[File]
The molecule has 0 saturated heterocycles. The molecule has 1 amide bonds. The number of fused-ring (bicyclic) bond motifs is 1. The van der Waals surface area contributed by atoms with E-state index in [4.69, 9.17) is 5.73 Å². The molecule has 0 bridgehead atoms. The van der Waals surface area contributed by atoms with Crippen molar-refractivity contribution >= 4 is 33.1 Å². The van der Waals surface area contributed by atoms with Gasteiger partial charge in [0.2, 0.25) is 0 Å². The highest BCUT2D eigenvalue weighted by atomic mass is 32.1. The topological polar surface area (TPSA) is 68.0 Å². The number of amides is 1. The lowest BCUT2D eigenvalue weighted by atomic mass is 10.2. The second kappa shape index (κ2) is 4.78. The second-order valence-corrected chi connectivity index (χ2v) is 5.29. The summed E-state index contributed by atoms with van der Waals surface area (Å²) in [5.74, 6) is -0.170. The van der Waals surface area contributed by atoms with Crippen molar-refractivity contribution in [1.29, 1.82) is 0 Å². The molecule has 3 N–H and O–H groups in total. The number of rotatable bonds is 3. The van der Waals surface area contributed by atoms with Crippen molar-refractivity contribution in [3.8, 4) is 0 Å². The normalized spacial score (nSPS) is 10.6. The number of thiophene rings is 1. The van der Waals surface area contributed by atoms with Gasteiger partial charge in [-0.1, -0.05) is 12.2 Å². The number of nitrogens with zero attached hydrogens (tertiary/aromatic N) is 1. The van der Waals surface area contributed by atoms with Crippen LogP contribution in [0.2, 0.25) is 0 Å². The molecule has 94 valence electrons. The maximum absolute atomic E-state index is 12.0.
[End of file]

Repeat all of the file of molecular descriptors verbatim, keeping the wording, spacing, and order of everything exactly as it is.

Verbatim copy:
The molecule has 0 saturated heterocycles. The molecule has 1 amide bonds. The number of fused-ring (bicyclic) bond motifs is 1. The van der Waals surface area contributed by atoms with E-state index in [4.69, 9.17) is 5.73 Å². The molecule has 0 bridgehead atoms. The van der Waals surface area contributed by atoms with Crippen molar-refractivity contribution >= 4 is 33.1 Å². The van der Waals surface area contributed by atoms with Gasteiger partial charge in [0.2, 0.25) is 0 Å². The highest BCUT2D eigenvalue weighted by atomic mass is 32.1. The topological polar surface area (TPSA) is 68.0 Å². The number of amides is 1. The lowest BCUT2D eigenvalue weighted by atomic mass is 10.2. The second kappa shape index (κ2) is 4.78. The second-order valence-corrected chi connectivity index (χ2v) is 5.29. The summed E-state index contributed by atoms with van der Waals surface area (Å²) in [5.74, 6) is -0.170. The van der Waals surface area contributed by atoms with Crippen molar-refractivity contribution in [1.29, 1.82) is 0 Å². The molecule has 3 N–H and O–H groups in total. The number of rotatable bonds is 3. The van der Waals surface area contributed by atoms with Crippen molar-refractivity contribution in [3.8, 4) is 0 Å². The normalized spacial score (nSPS) is 10.6. The number of thiophene rings is 1. The van der Waals surface area contributed by atoms with Gasteiger partial charge in [-0.1, -0.05) is 12.2 Å². The number of nitrogens with zero attached hydrogens (tertiary/aromatic N) is 1. The van der Waals surface area contributed by atoms with Crippen LogP contribution in [0.2, 0.25) is 0 Å². The molecule has 94 valence electrons. The maximum absolute atomic E-state index is 12.0.